Our Catholic schools

It has become a cliché that people announce regularly in Britain: “Our Catholic schools are hopeless – the children do not really know their faith”. That is certainly true of some schools, but not of all…and I have been working with a range of schools this past year and, while busy on the next project with them, am of course pondering their role and the challenges that face them.

Biggest challenge is that so many parents do not practice the Faith, and often get angry if it is suggested that they should. “But he’s got football/tennis/cricket, swimming on a Sunday, he can’t be expected to miss that for Mass!”. “She likes to sleep late – she’s busy at school all week and out with her friends on Saturday night” “You have no right to hassle this family about this”.

Catholic schools in Britain are publicly-funded and free (there are also of course a number of fee-paying independent ones). They are popular, and draw from a local catchment area, and there is often great bitterness when one family is granted a place and another is not. Massive scope for anger, resentment, ill-feeling and campaigns against bishops, head teachers, etc etc…

Next big problem is that there is a drastic shortage of teachers who are Catholics, and who know and practise their Faith: this is the fruit of hopeless catechesis in the 1970s and 80s and 90s. Good New Movements like the Neo-Cats and Youth 2000 produce large families, crowds for big events, enthusiasm for World Youth Day, and involvement at the parish level…but their young people often feel threatened by the bureaucratic approach of a state-funded system. are told that they “must not evangelise in a place of education” (not true in a Catholic school, but that’s what the general culture says) and get drawn instead to things like pro-life activity, youth work, or overseas work with the poor .

And while we hear many appeals for the young to listen to a possible call to the priesthood, or to a religious community, we rarely hear a specific appeal to pray about the possibility of being a Catholic teacher.

Parents feel that they have a right to a Catholic school if they themselves went to one. They see Catholicism as something tribal and traditional handed down from one generation to the next. Tradition is all: actual faith and belief and prayer and attendance at Mass and the Sacraments is secondary and only for the really pious.

A good Catholic school is a gem. Of course many are a mixture. It is a joy to stand at a school assembly and join hundreds of teenagers as they make the Sign of the Cross and pray. Some teachers note that what can sometimes look great is actually a bit deceptive: rules dictate that if all Catholic families are satisfied, places should be offered to children of other faiths, and sometimes a Hindu child is the most devout in the class, or a team of enthusiastic teens from a Pentecostal community offers exuberant singing at a lunchtime prayer gathering.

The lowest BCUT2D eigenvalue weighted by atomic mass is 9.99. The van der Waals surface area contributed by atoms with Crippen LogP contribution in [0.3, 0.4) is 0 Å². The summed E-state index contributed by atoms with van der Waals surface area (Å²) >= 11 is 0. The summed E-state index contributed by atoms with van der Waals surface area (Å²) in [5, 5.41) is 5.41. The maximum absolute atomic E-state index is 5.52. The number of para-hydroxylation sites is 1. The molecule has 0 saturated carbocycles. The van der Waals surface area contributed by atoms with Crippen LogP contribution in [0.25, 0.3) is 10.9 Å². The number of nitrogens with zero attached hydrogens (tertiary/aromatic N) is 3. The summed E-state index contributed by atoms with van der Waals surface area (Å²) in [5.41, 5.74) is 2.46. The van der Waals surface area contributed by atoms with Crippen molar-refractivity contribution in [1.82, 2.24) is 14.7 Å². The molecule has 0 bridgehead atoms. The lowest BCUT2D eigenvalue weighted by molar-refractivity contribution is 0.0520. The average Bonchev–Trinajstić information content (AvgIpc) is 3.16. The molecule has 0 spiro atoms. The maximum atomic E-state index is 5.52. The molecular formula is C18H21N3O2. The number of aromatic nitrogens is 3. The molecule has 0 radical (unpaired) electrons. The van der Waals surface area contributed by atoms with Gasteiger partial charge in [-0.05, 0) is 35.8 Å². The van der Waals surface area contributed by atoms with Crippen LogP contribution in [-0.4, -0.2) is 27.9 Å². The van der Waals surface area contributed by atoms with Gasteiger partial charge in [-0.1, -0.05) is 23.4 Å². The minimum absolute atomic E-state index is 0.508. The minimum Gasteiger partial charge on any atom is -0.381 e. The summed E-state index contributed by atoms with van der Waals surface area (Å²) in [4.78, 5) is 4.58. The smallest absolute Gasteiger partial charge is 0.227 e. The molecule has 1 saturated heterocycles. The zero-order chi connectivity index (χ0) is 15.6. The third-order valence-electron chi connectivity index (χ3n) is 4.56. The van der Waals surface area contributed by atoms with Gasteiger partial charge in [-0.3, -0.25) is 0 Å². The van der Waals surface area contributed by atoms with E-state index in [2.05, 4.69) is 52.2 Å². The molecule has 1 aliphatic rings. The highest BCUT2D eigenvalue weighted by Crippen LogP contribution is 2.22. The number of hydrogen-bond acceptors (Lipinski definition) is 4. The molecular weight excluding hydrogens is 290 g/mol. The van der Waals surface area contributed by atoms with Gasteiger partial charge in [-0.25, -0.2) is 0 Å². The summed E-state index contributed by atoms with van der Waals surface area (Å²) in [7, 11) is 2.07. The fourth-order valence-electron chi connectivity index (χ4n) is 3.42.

Religious Education is under pressure from the exam culture. “Will this count for my university application?” is the cry that goes up – if it doesn’t why bother to do it?

There is grim pressure from outside: the National Secular Society loathes Catholic schools, insisting – against all the evidence – that they are dominated by middle-class children. A strict dress-code of school uniform, much involvement in local and national musical events, a sense of community fostered by involvement with local churches…all seem attractive, and a Catholic school often inspires envy and resentment.

The projects with which I am involved are all part of Religious Education. Well aware that most pupils are not practising their faith, conscious of the reality of the pattern of religious belief in Britain today, aware that teachers feel out of their depth trying to teach a subject about which they know little…I see in spite of all the problems the possibility of good work being done, and Catholic schools being beacons of light in a darkening post-Christian country.

Children from devout families are often teased at Catholic schools (and honesty compels me to note that in my own schooldays obvious outward signs of piety, while in no way derided or opposed, were seen as distinctly untrendy and old-fashioned even by those of us who practised our Faith with sincerity) . A devout teacher may be much more openly the object of staffroom sneers or snubs, masked by attempts at humour. There can be a sense of loneliness. Parents may not be supportive – sometimes a child comes to a real living faith through some Catholic group, or perhaps even through school, and finds that parents find it tiresome or troubling.

Pray for children at Britain’s Catholic schools.

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